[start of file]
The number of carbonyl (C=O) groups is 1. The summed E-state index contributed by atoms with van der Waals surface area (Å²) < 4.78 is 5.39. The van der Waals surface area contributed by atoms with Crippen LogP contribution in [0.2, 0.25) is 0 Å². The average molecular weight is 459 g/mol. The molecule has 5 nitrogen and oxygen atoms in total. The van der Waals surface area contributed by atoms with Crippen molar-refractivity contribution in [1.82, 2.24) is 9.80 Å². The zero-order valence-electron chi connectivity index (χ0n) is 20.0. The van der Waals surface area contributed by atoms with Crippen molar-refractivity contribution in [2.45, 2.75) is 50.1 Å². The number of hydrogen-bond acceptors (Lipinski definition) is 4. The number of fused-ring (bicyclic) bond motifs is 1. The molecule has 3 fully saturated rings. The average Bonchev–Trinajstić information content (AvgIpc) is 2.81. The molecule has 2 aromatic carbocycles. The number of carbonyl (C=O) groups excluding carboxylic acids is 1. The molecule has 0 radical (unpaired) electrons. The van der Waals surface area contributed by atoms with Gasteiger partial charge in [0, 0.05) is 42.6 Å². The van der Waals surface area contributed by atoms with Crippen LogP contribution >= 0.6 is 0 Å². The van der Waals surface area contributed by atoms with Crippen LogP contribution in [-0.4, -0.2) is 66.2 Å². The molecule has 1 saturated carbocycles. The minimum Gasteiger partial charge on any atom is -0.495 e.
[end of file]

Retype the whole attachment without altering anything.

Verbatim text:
The number of carbonyl (C=O) groups is 1. The summed E-state index contributed by atoms with van der Waals surface area (Å²) < 4.78 is 5.39. The van der Waals surface area contributed by atoms with Crippen LogP contribution in [0.2, 0.25) is 0 Å². The average molecular weight is 459 g/mol. The molecule has 5 nitrogen and oxygen atoms in total. The van der Waals surface area contributed by atoms with Crippen molar-refractivity contribution in [1.82, 2.24) is 9.80 Å². The zero-order valence-electron chi connectivity index (χ0n) is 20.0. The van der Waals surface area contributed by atoms with Crippen molar-refractivity contribution in [2.45, 2.75) is 50.1 Å². The number of hydrogen-bond acceptors (Lipinski definition) is 4. The number of fused-ring (bicyclic) bond motifs is 1. The molecule has 3 fully saturated rings. The average Bonchev–Trinajstić information content (AvgIpc) is 2.81. The molecule has 2 aromatic carbocycles. The number of carbonyl (C=O) groups excluding carboxylic acids is 1. The molecule has 0 radical (unpaired) electrons. The van der Waals surface area contributed by atoms with Gasteiger partial charge in [0, 0.05) is 42.6 Å². The van der Waals surface area contributed by atoms with Crippen LogP contribution >= 0.6 is 0 Å². The van der Waals surface area contributed by atoms with Crippen LogP contribution in [-0.4, -0.2) is 66.2 Å². The molecule has 1 saturated carbocycles. The minimum Gasteiger partial charge on any atom is -0.495 e.